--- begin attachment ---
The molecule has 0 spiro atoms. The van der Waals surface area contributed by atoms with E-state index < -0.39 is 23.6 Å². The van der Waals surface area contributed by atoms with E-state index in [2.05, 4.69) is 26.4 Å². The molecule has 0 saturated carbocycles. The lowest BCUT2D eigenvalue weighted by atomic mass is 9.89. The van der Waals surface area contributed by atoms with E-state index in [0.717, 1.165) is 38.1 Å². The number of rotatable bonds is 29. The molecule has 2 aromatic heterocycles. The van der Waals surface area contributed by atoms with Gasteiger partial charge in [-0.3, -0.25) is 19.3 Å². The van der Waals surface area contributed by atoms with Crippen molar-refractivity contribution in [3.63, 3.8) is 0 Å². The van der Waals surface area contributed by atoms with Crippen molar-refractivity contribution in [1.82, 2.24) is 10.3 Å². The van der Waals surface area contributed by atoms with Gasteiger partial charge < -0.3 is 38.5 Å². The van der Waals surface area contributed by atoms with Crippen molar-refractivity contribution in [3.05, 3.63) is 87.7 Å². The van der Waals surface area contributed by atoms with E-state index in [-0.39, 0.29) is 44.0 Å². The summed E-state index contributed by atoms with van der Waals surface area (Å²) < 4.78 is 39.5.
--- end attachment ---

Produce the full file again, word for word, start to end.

The molecule has 0 spiro atoms. The van der Waals surface area contributed by atoms with E-state index < -0.39 is 23.6 Å². The van der Waals surface area contributed by atoms with E-state index in [2.05, 4.69) is 26.4 Å². The molecule has 0 saturated carbocycles. The lowest BCUT2D eigenvalue weighted by atomic mass is 9.89. The van der Waals surface area contributed by atoms with E-state index in [0.717, 1.165) is 38.1 Å². The number of rotatable bonds is 29. The molecule has 2 aromatic heterocycles. The van der Waals surface area contributed by atoms with Gasteiger partial charge in [-0.3, -0.25) is 19.3 Å². The van der Waals surface area contributed by atoms with Crippen molar-refractivity contribution in [3.63, 3.8) is 0 Å². The van der Waals surface area contributed by atoms with Crippen molar-refractivity contribution in [1.82, 2.24) is 10.3 Å². The van der Waals surface area contributed by atoms with Gasteiger partial charge < -0.3 is 38.5 Å². The van der Waals surface area contributed by atoms with Crippen molar-refractivity contribution in [3.05, 3.63) is 87.7 Å². The van der Waals surface area contributed by atoms with E-state index in [-0.39, 0.29) is 44.0 Å². The summed E-state index contributed by atoms with van der Waals surface area (Å²) < 4.78 is 39.5.